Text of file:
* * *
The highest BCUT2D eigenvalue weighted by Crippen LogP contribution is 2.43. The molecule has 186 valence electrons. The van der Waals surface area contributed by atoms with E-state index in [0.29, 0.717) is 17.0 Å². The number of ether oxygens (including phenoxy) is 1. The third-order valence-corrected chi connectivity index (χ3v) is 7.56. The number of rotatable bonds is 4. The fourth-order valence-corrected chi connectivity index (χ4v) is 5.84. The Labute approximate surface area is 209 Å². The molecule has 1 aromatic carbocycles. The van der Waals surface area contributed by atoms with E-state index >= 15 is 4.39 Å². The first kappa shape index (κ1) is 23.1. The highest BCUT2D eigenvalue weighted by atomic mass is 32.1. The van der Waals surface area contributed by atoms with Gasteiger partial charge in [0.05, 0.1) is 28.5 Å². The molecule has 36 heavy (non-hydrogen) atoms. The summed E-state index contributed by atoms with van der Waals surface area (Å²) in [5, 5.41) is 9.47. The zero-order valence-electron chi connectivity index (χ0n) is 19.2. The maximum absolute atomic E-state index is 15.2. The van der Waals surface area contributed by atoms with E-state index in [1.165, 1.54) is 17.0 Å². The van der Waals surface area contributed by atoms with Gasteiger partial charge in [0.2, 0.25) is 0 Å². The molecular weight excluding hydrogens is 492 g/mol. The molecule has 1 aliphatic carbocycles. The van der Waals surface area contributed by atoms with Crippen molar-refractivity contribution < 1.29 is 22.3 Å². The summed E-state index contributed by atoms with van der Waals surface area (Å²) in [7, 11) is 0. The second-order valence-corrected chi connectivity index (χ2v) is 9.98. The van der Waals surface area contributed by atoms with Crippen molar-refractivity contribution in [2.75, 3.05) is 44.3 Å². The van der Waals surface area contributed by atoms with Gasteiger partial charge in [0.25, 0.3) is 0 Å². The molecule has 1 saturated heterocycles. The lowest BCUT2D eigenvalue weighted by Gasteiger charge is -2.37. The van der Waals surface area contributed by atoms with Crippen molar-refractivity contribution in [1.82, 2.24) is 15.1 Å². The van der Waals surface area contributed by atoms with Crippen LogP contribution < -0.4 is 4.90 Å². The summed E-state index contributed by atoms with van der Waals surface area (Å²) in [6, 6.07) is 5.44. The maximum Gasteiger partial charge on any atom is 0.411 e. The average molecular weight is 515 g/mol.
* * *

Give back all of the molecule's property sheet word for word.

The highest BCUT2D eigenvalue weighted by Crippen LogP contribution is 2.43. The molecule has 186 valence electrons. The van der Waals surface area contributed by atoms with E-state index in [0.29, 0.717) is 17.0 Å². The number of ether oxygens (including phenoxy) is 1. The third-order valence-corrected chi connectivity index (χ3v) is 7.56. The number of rotatable bonds is 4. The fourth-order valence-corrected chi connectivity index (χ4v) is 5.84. The Labute approximate surface area is 209 Å². The molecule has 1 aromatic carbocycles. The van der Waals surface area contributed by atoms with E-state index >= 15 is 4.39 Å². The first kappa shape index (κ1) is 23.1. The highest BCUT2D eigenvalue weighted by atomic mass is 32.1. The van der Waals surface area contributed by atoms with Gasteiger partial charge in [0.05, 0.1) is 28.5 Å². The molecule has 36 heavy (non-hydrogen) atoms. The summed E-state index contributed by atoms with van der Waals surface area (Å²) in [5, 5.41) is 9.47. The zero-order valence-electron chi connectivity index (χ0n) is 19.2. The maximum absolute atomic E-state index is 15.2. The van der Waals surface area contributed by atoms with E-state index in [1.165, 1.54) is 17.0 Å². The van der Waals surface area contributed by atoms with Gasteiger partial charge in [0.2, 0.25) is 0 Å². The molecular weight excluding hydrogens is 492 g/mol. The molecule has 1 aliphatic carbocycles. The van der Waals surface area contributed by atoms with Crippen molar-refractivity contribution < 1.29 is 22.3 Å². The summed E-state index contributed by atoms with van der Waals surface area (Å²) in [7, 11) is 0. The second-order valence-corrected chi connectivity index (χ2v) is 9.98. The van der Waals surface area contributed by atoms with Crippen molar-refractivity contribution in [2.75, 3.05) is 44.3 Å². The van der Waals surface area contributed by atoms with Gasteiger partial charge in [0.25, 0.3) is 0 Å². The molecule has 1 saturated heterocycles. The lowest BCUT2D eigenvalue weighted by Gasteiger charge is -2.37. The van der Waals surface area contributed by atoms with Crippen molar-refractivity contribution in [1.82, 2.24) is 15.1 Å². The van der Waals surface area contributed by atoms with Crippen LogP contribution < -0.4 is 4.90 Å². The summed E-state index contributed by atoms with van der Waals surface area (Å²) in [6, 6.07) is 5.44. The maximum Gasteiger partial charge on any atom is 0.411 e. The average molecular weight is 515 g/mol.